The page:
Sam Altman fired by ChatGPT creator OpenAI, says board "lost confidence" in himtext_fields
Washington: The company that developed ChatGPT a year ago, OpenAI, announced on Friday that it had fired CEO Sam Altman because it no longer trusted him to lead the Microsoft-backed company.
With the launch of ChatGPT, an artificial intelligence chatbot with previously unheard-of powers that can produce human-level content like poetry or artwork in a matter of seconds, Altman, 38, shot to fame in the tech industry.
OpenAI's board said in a statement that Altman's departure "follows a deliberative review process," which concluded "he was not consistently candid in his communications with the board, hindering its ability to exercise its responsibilities."
"The board no longer has confidence in his ability to continue leading OpenAI," it added, AFP reported.
Altman's choice to release the app last year paid off beyond his wildest expectations, propelling the Missouri native and Stanford dropout to widespread celebrity.
With the introduction of ChatGPT, the tech behemoths Amazon, Google, Microsoft, and Meta were among the competitors in the AI race.
Microsoft has made billion-dollar investments in OpenAI and integrated the technology of the firm into several of its products, such as the search engine Bing.
Altman has discussed AI with heads of state and testified before the US Congress as demand to regulate the technology increases due to concerns about potential applications of AI in bioweapons, misinformation, and other threats.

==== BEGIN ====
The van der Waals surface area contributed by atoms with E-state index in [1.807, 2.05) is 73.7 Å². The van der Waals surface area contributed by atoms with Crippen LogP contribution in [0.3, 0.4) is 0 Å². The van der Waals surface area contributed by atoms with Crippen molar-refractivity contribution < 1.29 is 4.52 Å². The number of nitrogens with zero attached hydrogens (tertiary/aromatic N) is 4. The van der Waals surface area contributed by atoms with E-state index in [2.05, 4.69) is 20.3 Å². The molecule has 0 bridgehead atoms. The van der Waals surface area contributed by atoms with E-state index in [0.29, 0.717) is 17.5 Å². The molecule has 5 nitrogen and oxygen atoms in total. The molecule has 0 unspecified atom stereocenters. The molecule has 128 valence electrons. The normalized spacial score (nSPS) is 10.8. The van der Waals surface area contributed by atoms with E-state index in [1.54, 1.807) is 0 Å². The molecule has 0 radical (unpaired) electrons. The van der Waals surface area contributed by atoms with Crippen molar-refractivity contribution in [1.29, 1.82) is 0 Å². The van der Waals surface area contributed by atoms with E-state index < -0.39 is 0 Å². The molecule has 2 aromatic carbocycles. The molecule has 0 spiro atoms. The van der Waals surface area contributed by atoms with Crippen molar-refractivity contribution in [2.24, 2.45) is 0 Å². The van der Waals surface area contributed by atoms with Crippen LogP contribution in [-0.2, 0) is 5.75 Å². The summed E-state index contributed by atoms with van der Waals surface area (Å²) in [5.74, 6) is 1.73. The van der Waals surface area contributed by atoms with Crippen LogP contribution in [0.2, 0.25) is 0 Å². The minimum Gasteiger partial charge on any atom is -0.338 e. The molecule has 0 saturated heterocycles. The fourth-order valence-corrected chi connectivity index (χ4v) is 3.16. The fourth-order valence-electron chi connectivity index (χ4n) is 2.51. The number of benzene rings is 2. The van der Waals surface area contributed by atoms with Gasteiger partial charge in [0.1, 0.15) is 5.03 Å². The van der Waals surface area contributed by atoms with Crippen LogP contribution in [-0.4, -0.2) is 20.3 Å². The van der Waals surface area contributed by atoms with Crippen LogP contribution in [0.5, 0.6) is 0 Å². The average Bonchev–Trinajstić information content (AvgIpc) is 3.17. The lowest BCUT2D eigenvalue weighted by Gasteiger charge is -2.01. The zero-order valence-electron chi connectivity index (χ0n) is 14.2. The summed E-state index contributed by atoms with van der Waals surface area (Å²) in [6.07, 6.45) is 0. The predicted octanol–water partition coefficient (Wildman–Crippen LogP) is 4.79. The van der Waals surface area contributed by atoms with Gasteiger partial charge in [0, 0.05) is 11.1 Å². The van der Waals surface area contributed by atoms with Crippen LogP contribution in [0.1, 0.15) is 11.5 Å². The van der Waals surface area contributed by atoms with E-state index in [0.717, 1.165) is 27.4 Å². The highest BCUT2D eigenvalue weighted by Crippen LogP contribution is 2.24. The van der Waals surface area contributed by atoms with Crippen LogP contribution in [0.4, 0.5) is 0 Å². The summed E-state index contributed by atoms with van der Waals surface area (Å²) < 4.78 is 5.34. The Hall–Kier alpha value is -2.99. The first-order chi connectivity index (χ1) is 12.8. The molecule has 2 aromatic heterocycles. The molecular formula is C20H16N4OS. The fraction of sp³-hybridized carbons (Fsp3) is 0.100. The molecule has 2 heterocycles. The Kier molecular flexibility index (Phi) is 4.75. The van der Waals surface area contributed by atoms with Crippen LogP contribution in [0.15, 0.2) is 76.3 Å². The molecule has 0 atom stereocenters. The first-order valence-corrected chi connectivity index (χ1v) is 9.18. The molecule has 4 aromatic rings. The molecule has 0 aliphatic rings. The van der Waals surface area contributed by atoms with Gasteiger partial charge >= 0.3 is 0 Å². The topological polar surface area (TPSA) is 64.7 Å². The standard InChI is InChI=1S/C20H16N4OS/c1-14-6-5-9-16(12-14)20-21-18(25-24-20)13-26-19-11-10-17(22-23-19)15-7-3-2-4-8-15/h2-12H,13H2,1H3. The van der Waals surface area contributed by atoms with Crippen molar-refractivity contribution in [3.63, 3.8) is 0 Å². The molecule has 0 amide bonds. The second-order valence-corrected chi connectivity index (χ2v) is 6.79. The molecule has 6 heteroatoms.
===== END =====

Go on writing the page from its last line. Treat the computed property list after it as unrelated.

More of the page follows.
The statement said the board was "grateful for Sam's many contributions to the founding and growth of OpenAI. At the same time, we believe new leadership is necessary as we move forward."
The company's chief technology officer, Mira Murati, will take Altman's job in the interim, according to the statement.
Ilya Sutskever, chief scientist at OpenAI, Adam D'Angelo, CEO of Quora, Tasha McCauley, a technology entrepreneur, and Helen Toner, of the Georgetown Centre for Security and Emerging Technology, make up the board of directors.
Earlier this month, Altman presided over a significant OpenAI developer conference and unveiled a new line of products that were well received in Silicon Valley.
The young CEO said on Thursday that he recognised that people's concerns about artificial intelligence (AI) and its disruptive potential were real.
"(I have) lots of empathy for why anyone would feel, however they feel, about this," he said about the platform that is credited with launching the revolution in generative artificial intelligence (AI).
Speaking outside the yearly Asia-Pacific Economic Cooperation (APEC) summit in San Francisco, Altman was besieged by admirers who wanted to snap photographs with him after his appearance.